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Retirement Plan Committee – How to Structure?

Retirement Plan Committee – How to Structure?

How to structure a retirement plan committee is a question asked by many retirement plan administrators. Specifically, should a plan sponsor company place non-executives on the retirement plan committee?  Should non-management employees be voting members of a retirement committee?  The Plan Sponsor University (TPSU) Founder and CEO, Fred Barstein spoke with Mark Laughton, Vice President of Client Satisfaction at Quintes.  Mr. Laughton and Fred Barstein conclude a two-part interview at the conclusion of the TPSU Fiduciary Education Program held on campus at San Jose State University in California.  Mr. Laughton shares his experiences when working with employer-sponsored qualified retirement plans. There may be a need to have rank-and-file employees be voting members on a retirement committee.  There are always challenges when plan sponsors grapple with the concept of How to structure a retirement plan committee with rank-and-file employees.

Full Transcript Here

Fred Barstein:
Okay. This is Fred Barstein with 401k TV and part two of our video with Mark Laughton who just completed TPSU program conducting for us at San Jose State University. So, Mark, we talked a little bit about whether you should have a CEO on the retirement committee. What about actual participants and employees? What’s your feeling on that?

Mark Laughton:
I think in the smaller plan market it’s really hard to avoid not having the participants on the committee. I think it’s also a good feel for them to have input on the plan. They’re using it regularly. So as an example, if you’re talking about technology and the participant website, it’s good to be able to have them because they’re actually interacting with the website, with the tools. They’re also receiving potentially some of the education if there’s an advisory consultant on the plan. So I think that’s a positive. The drawback is they could make decisions that are maybe not in the best interest of everyone in the plan, but maybe just themselves. As I said, in smaller plans, it’s really hard to avoid not having participants or employees on the committee.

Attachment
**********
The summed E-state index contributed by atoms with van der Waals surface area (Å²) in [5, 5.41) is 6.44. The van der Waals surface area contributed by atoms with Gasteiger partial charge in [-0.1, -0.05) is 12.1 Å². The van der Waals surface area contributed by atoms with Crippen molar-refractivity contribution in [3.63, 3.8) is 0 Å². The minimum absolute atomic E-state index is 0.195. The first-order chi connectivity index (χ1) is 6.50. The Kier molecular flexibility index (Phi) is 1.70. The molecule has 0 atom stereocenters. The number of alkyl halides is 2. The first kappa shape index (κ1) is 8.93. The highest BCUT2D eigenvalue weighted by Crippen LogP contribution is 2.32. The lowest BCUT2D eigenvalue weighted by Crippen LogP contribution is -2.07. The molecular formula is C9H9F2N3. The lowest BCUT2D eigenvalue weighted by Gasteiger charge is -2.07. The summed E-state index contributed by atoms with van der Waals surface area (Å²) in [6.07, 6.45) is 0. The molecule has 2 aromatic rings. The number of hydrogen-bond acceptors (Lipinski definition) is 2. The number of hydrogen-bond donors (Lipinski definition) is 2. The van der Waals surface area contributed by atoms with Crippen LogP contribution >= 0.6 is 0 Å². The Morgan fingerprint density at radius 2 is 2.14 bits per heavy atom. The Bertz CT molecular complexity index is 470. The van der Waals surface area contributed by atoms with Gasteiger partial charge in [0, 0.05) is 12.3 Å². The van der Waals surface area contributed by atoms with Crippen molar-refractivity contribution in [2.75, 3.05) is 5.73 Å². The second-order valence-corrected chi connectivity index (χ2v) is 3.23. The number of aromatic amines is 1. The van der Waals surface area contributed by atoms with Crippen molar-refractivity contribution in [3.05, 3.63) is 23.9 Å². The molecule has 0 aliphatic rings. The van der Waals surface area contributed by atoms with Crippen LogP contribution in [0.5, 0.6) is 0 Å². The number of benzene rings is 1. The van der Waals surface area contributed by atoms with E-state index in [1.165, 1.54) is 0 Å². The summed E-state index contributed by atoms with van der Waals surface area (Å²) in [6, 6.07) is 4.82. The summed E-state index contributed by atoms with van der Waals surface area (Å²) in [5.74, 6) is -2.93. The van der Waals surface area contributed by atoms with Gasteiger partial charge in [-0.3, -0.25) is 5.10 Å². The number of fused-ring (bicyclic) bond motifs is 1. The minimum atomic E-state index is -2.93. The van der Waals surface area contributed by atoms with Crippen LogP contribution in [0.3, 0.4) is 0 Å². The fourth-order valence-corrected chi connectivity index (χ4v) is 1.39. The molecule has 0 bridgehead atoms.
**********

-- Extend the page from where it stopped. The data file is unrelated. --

Mark Laughton:
In medium and larger sized companies, that’s where you could have an outsourced committee, which I think once again there’s pros and cons of that depending on how you look at it. As I made the example of technology, they don’t interact with the website. So as much as they might get a demo, maybe once a year, once every couple of years of different vendors or of their particular vendor, they’re not really interacting with it on a regular basis, so.

Fred Barstein:
If you are going to put an employee, obviously they’re all, everyone’s an employee, HR, and finance, but people who this is not their job, are there certain types you would recommend to be on that committee versus others?

Mark Laughton:
Yeah. I think ones that are … What we see from our clients and we do think is best practices is those that are in finance or HR or maybe they’re a department head and or if you have a company where you have folks that are in the office, then you have those that are maybe out in the field doing the work, you have two totally different demographics as far as what they’re doing and also what they might be looking for. So it’s going to be able to get feedback on from those different groups and what they want to see from the plan and how it’s benefiting them.

Fred Barstein:
Maybe an older, younger, different person.

Mark Laughton:
Yeah, maybe older or younger or also just the type of work that they do. Like I say, you might have some manual labor. Folks that are participating in the plan, what’s their perception of the plan, how can we help them? Then also too, you have things like the C-suite or the office staff and they might have a different need or a different perception of the plan.

Fred Barstein:
Maybe those who are perceived as leaders or spokespeople.

Mark Laughton:
Right.

Fred Barstein:
Those are natural leaders.

Mark Laughton:
Yeah. It’s really important to … When you’re educating, look for the people in the room that are the champions of the plan. So the ones that are really invested, they care not only just about themselves and their personal account in the 401k, but also to ones that are proactive and trying to get more people involved with the plan is very positive.

Fred Barstein:
Very good. Well, thanks for your time today and thanks for your commitment to TPSU. We appreciate it.

Mark Laughton:
Absolutely.

Fred Barstein:
Thank you for watching 401k TV. Stay tuned.

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